Click for next page ( 55


The National Academies | 500 Fifth St. N.W. | Washington, D.C. 20001
Copyright © National Academy of Sciences. All rights reserved.
Terms of Use and Privacy Statement



Below are the first 10 and last 10 pages of uncorrected machine-read text (when available) of this chapter, followed by the top 30 algorithmically extracted key phrases from the chapter as a whole.
Intended to provide our own search engines and external engines with highly rich, chapter-representative searchable text on the opening pages of each chapter. Because it is UNCORRECTED material, please consider the following text as a useful but insufficient proxy for the authoritative book pages.

Do not use for reproduction, copying, pasting, or reading; exclusively for search engines.

OCR for page 54
LEAD IN PAINT REFERENCES 1. Abraham, S., Lowenstein, F.W., and Johnson, C.L. Preliminary findings of the First Health and Nutrition Examination Survey, United States, 1971-1972: Dietary intake and biochemical findings. U.S. Dept. of Health, Education, and Welfare. Health Resources Administration, Rockville, Md. DHEW Publication No. (HRA) 74-1219-1. Jan. 1974. 2. Adlard, B.P.F., Dobbing, J., and Smart, J.L. An alternative animal model for the full-term small-for-dates human baby. Biol. Neonate 23:95-108, 1973. 3. Albert, R.E., Shore, R.E., Sayers, A.J., Strehlow, C., £t al. Follow- up of children overexposed to lead. Environ. Health Perspect., Exptl. Issue No. 7:33-39, May 1974. 4. Alexander, F.W., Delves, H.T., and Clayton, B.E. The uptake and excretion by children of lead and other contaminants. IN: Environ- mental Health Aspects of Lead, Proc., International Symposium, Amsterdam, Oct. 2-6, 1972. Luxembourg, Commission of the European Communities. 1973. pp. 319-330. 5. Allen, J.R., McWey, P.J., and Suomi, S.J. Pathobiological and behavioral effects of lead intoxication in the infant rhesus monkey. Environ. Health Perspect., Exptl. Issue No. 7:239-246, May 1974. 6. Barltrop, D. Assessment of the health hazard of various lead compounds; Interim report. St. Mary's Hospital Medical School (St. MHM's). Contract No. HSM-99-73-28. Sept. 1974. 7. Barltrop, D., and Killala, N.J.P. Faecal excretion of lead by children. Lancet 2:1017-1019, 1967. 8. Barltrop, D., Strehlow, C.D., Thorton, I., and Webb, J.S. Significance of high soil lead concentrations for childhood lead burdens. Environ. Health Perspect., Exptl. Issue No. 7:75-82, May 1974. 9. Beattie, A.D., Moore, M.R., Goldberg, A., Finlayson, M.J.W., et al. Role of chronic low-level lead exposure in the aetiology of mental retardation. Lancet 1:589-592, 1975. 10. Benson, P.F., and Chisolm, J.J., Jr. A reliable qualitative urine coproporphyrin test for lead intoxication in young children. J. Pediat. 56:759-767, 1960. ll. Betts, P.R., Astley, R., and Raine, D.N. Lead intoxication in children in Birmingham. Brit. Med. J. 1:402-406, 1973. 54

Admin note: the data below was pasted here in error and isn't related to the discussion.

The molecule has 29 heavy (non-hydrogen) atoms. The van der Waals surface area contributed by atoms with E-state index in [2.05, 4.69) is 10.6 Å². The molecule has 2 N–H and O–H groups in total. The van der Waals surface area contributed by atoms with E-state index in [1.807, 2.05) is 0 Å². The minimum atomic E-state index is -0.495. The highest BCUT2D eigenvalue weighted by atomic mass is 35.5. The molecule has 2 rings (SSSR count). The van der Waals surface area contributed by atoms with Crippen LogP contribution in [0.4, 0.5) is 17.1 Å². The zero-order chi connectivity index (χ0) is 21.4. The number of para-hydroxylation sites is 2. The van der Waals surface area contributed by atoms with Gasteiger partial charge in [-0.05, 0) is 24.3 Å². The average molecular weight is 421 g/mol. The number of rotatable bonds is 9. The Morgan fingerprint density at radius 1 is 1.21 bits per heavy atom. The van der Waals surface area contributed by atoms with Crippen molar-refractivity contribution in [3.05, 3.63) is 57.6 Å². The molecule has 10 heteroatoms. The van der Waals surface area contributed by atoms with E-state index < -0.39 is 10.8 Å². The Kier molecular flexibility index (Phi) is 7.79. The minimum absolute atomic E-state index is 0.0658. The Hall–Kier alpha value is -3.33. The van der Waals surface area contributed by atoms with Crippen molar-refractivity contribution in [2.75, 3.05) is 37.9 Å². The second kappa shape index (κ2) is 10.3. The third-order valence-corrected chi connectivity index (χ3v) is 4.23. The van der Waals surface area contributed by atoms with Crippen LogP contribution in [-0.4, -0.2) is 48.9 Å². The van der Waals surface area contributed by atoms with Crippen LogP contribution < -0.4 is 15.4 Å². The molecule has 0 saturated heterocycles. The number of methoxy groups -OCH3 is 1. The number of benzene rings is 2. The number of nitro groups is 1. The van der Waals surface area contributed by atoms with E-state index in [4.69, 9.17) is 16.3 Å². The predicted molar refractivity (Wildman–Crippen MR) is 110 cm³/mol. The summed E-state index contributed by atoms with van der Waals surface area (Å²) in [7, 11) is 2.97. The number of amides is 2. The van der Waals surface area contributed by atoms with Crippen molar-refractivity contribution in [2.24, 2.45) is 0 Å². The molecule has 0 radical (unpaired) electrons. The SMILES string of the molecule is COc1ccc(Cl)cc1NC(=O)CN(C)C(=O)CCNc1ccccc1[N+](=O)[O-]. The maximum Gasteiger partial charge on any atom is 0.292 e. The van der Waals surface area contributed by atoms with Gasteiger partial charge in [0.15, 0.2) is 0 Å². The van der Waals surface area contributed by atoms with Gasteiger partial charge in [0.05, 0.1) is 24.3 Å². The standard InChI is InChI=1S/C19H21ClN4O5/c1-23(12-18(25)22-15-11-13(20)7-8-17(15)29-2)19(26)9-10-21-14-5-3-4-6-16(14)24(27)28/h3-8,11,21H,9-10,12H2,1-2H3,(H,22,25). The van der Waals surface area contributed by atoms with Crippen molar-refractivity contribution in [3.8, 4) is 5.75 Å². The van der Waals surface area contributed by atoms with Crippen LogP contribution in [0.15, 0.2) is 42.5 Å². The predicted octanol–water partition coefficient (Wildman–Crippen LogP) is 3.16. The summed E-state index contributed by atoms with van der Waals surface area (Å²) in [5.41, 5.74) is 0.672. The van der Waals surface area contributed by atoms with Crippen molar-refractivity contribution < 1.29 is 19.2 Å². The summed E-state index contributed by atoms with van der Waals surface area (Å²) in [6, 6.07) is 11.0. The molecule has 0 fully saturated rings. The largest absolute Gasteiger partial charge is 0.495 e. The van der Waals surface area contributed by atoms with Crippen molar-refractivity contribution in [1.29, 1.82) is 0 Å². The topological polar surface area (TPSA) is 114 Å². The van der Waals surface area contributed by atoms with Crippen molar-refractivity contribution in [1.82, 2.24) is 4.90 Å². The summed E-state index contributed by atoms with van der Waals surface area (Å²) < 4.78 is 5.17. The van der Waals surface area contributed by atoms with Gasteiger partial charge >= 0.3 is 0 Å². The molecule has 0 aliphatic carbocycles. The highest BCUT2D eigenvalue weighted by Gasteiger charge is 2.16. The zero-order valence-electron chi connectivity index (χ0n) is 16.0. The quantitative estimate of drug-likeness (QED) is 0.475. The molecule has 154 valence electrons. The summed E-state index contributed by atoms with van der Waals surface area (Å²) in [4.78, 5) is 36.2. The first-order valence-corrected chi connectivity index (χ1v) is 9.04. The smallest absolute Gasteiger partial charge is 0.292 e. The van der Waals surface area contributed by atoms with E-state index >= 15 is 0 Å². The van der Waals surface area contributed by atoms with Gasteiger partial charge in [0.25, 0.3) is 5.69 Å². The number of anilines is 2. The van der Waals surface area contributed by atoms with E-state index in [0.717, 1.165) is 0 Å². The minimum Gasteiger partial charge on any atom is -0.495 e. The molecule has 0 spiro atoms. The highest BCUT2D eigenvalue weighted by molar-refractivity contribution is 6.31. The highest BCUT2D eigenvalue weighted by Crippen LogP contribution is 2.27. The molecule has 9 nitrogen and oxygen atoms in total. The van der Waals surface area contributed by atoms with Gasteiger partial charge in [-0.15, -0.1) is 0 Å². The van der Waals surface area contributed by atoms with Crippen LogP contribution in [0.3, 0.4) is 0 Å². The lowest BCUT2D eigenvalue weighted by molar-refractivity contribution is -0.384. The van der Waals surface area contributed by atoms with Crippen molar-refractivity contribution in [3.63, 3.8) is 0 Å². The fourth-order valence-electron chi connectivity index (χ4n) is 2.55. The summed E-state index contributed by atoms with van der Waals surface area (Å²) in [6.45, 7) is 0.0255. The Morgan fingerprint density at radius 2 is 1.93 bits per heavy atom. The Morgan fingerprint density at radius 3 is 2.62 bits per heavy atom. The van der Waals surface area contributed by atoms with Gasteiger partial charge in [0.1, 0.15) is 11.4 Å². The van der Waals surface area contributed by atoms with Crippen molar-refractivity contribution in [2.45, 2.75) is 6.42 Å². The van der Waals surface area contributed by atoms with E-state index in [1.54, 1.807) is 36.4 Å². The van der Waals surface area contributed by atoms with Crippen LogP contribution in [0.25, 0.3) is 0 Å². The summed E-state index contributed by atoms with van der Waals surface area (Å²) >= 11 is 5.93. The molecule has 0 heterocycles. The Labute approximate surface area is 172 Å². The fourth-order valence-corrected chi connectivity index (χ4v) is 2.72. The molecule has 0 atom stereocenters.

OCR for page 54